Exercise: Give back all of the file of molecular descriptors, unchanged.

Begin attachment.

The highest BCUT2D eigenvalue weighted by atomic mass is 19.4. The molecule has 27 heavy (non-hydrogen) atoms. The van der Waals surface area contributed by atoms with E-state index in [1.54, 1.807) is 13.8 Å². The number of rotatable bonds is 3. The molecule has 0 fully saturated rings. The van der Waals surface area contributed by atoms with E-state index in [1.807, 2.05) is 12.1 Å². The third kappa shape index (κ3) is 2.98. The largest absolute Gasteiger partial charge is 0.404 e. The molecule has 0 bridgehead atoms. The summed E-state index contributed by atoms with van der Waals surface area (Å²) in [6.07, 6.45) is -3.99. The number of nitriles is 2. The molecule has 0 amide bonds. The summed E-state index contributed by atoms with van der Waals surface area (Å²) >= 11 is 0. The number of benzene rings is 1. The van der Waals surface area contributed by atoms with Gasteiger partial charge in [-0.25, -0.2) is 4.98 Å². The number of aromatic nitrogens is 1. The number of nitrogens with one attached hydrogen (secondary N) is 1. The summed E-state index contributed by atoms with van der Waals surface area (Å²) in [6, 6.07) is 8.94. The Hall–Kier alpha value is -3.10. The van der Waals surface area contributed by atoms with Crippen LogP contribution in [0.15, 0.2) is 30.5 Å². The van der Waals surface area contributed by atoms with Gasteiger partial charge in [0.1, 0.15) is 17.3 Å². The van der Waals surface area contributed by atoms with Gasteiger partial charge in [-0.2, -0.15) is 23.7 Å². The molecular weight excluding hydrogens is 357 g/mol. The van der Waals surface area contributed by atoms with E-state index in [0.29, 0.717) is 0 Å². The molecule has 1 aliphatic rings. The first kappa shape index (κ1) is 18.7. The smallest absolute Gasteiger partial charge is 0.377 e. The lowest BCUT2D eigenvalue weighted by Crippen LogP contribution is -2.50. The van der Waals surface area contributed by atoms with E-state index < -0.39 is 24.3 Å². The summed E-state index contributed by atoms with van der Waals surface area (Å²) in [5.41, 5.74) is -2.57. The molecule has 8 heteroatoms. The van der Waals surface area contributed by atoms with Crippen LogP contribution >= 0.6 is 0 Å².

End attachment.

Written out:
The highest BCUT2D eigenvalue weighted by atomic mass is 19.4. The molecule has 27 heavy (non-hydrogen) atoms. The van der Waals surface area contributed by atoms with E-state index in [1.54, 1.807) is 13.8 Å². The number of rotatable bonds is 3. The molecule has 0 fully saturated rings. The van der Waals surface area contributed by atoms with E-state index in [1.807, 2.05) is 12.1 Å². The third kappa shape index (κ3) is 2.98. The largest absolute Gasteiger partial charge is 0.404 e. The molecule has 0 bridgehead atoms. The summed E-state index contributed by atoms with van der Waals surface area (Å²) in [6.07, 6.45) is -3.99. The number of nitriles is 2. The molecule has 0 amide bonds. The summed E-state index contributed by atoms with van der Waals surface area (Å²) >= 11 is 0. The number of benzene rings is 1. The van der Waals surface area contributed by atoms with Gasteiger partial charge in [-0.25, -0.2) is 4.98 Å². The number of aromatic nitrogens is 1. The number of nitrogens with one attached hydrogen (secondary N) is 1. The summed E-state index contributed by atoms with van der Waals surface area (Å²) in [6, 6.07) is 8.94. The Hall–Kier alpha value is -3.10. The van der Waals surface area contributed by atoms with Crippen LogP contribution in [0.15, 0.2) is 30.5 Å². The van der Waals surface area contributed by atoms with Gasteiger partial charge in [0.1, 0.15) is 17.3 Å². The van der Waals surface area contributed by atoms with Gasteiger partial charge in [-0.2, -0.15) is 23.7 Å². The molecular weight excluding hydrogens is 357 g/mol. The van der Waals surface area contributed by atoms with E-state index in [0.29, 0.717) is 0 Å². The molecule has 1 aliphatic rings. The first kappa shape index (κ1) is 18.7. The smallest absolute Gasteiger partial charge is 0.377 e. The lowest BCUT2D eigenvalue weighted by Crippen LogP contribution is -2.50. The van der Waals surface area contributed by atoms with E-state index < -0.39 is 24.3 Å². The summed E-state index contributed by atoms with van der Waals surface area (Å²) in [5.41, 5.74) is -2.57. The molecule has 8 heteroatoms. The van der Waals surface area contributed by atoms with Crippen LogP contribution >= 0.6 is 0 Å².